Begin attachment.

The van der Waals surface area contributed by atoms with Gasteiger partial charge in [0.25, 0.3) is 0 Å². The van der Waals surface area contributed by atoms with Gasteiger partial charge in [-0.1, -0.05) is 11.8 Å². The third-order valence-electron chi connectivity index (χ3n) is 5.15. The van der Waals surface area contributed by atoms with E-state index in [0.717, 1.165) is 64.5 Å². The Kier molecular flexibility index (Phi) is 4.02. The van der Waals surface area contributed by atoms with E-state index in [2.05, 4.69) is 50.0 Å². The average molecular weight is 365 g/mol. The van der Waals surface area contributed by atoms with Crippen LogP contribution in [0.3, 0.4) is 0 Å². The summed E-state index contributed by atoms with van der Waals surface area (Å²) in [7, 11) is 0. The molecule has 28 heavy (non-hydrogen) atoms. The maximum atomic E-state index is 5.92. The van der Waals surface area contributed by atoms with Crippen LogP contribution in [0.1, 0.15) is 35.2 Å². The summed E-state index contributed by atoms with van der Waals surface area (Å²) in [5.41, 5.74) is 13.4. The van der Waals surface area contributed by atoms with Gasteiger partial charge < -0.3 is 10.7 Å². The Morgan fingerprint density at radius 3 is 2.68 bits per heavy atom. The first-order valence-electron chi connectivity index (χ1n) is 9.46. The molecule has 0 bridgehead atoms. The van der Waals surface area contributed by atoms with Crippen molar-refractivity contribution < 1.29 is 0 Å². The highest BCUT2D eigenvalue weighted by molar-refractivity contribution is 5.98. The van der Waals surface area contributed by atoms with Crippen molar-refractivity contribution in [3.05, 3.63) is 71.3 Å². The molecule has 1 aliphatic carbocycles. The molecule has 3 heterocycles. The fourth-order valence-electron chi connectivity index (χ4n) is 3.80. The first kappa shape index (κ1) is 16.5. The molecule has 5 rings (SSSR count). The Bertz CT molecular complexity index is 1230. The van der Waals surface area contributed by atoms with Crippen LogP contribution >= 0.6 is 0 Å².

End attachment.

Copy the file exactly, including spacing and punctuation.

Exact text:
The van der Waals surface area contributed by atoms with Gasteiger partial charge in [0.25, 0.3) is 0 Å². The van der Waals surface area contributed by atoms with Gasteiger partial charge in [-0.1, -0.05) is 11.8 Å². The third-order valence-electron chi connectivity index (χ3n) is 5.15. The van der Waals surface area contributed by atoms with E-state index in [0.717, 1.165) is 64.5 Å². The Kier molecular flexibility index (Phi) is 4.02. The van der Waals surface area contributed by atoms with E-state index in [2.05, 4.69) is 50.0 Å². The average molecular weight is 365 g/mol. The van der Waals surface area contributed by atoms with Crippen LogP contribution in [0.3, 0.4) is 0 Å². The summed E-state index contributed by atoms with van der Waals surface area (Å²) in [7, 11) is 0. The molecule has 28 heavy (non-hydrogen) atoms. The maximum atomic E-state index is 5.92. The van der Waals surface area contributed by atoms with Crippen LogP contribution in [0.1, 0.15) is 35.2 Å². The summed E-state index contributed by atoms with van der Waals surface area (Å²) in [5.41, 5.74) is 13.4. The van der Waals surface area contributed by atoms with Gasteiger partial charge < -0.3 is 10.7 Å². The Morgan fingerprint density at radius 3 is 2.68 bits per heavy atom. The first-order valence-electron chi connectivity index (χ1n) is 9.46. The molecule has 0 bridgehead atoms. The van der Waals surface area contributed by atoms with Crippen molar-refractivity contribution < 1.29 is 0 Å². The highest BCUT2D eigenvalue weighted by molar-refractivity contribution is 5.98. The van der Waals surface area contributed by atoms with Crippen molar-refractivity contribution in [3.05, 3.63) is 71.3 Å². The molecule has 1 aliphatic carbocycles. The molecule has 3 heterocycles. The fourth-order valence-electron chi connectivity index (χ4n) is 3.80. The first kappa shape index (κ1) is 16.5. The molecule has 5 rings (SSSR count). The Bertz CT molecular complexity index is 1230. The van der Waals surface area contributed by atoms with Crippen LogP contribution >= 0.6 is 0 Å².